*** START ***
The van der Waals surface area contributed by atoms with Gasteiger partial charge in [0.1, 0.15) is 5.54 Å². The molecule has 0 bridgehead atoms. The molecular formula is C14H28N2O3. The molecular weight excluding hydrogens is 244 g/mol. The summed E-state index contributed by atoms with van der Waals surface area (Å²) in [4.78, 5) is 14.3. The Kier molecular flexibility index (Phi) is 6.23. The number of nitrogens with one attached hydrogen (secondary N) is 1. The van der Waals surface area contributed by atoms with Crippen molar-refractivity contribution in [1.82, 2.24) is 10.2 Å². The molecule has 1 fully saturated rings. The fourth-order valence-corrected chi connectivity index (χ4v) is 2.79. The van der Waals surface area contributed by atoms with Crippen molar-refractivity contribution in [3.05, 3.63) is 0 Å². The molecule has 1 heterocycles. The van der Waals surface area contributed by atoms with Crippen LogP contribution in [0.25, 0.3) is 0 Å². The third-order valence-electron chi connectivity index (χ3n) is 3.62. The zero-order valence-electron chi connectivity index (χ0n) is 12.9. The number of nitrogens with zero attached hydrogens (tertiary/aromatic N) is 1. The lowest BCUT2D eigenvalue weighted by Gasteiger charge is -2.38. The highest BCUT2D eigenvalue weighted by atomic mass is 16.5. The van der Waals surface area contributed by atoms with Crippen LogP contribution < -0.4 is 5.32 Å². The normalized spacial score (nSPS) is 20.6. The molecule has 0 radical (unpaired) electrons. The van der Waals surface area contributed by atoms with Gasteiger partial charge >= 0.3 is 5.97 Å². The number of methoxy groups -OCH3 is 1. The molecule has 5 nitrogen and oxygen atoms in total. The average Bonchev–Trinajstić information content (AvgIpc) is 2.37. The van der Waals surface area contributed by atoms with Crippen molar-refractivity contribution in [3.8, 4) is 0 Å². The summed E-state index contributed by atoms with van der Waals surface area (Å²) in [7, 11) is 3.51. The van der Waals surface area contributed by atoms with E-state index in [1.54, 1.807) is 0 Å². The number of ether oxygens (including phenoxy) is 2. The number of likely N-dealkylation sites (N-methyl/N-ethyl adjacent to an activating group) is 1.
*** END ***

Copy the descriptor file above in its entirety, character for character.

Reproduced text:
The van der Waals surface area contributed by atoms with Gasteiger partial charge in [0.1, 0.15) is 5.54 Å². The molecule has 0 bridgehead atoms. The molecular formula is C14H28N2O3. The molecular weight excluding hydrogens is 244 g/mol. The summed E-state index contributed by atoms with van der Waals surface area (Å²) in [4.78, 5) is 14.3. The Kier molecular flexibility index (Phi) is 6.23. The number of nitrogens with one attached hydrogen (secondary N) is 1. The van der Waals surface area contributed by atoms with Crippen molar-refractivity contribution in [1.82, 2.24) is 10.2 Å². The molecule has 1 fully saturated rings. The fourth-order valence-corrected chi connectivity index (χ4v) is 2.79. The van der Waals surface area contributed by atoms with Crippen molar-refractivity contribution in [3.05, 3.63) is 0 Å². The molecule has 1 heterocycles. The van der Waals surface area contributed by atoms with Crippen LogP contribution in [0.25, 0.3) is 0 Å². The third-order valence-electron chi connectivity index (χ3n) is 3.62. The zero-order valence-electron chi connectivity index (χ0n) is 12.9. The number of nitrogens with zero attached hydrogens (tertiary/aromatic N) is 1. The lowest BCUT2D eigenvalue weighted by Gasteiger charge is -2.38. The highest BCUT2D eigenvalue weighted by atomic mass is 16.5. The van der Waals surface area contributed by atoms with Crippen LogP contribution < -0.4 is 5.32 Å². The normalized spacial score (nSPS) is 20.6. The molecule has 0 radical (unpaired) electrons. The van der Waals surface area contributed by atoms with Gasteiger partial charge >= 0.3 is 5.97 Å². The number of methoxy groups -OCH3 is 1. The molecule has 5 nitrogen and oxygen atoms in total. The average Bonchev–Trinajstić information content (AvgIpc) is 2.37. The van der Waals surface area contributed by atoms with Crippen molar-refractivity contribution in [3.8, 4) is 0 Å². The summed E-state index contributed by atoms with van der Waals surface area (Å²) in [7, 11) is 3.51. The van der Waals surface area contributed by atoms with E-state index in [1.54, 1.807) is 0 Å². The number of ether oxygens (including phenoxy) is 2. The number of likely N-dealkylation sites (N-methyl/N-ethyl adjacent to an activating group) is 1.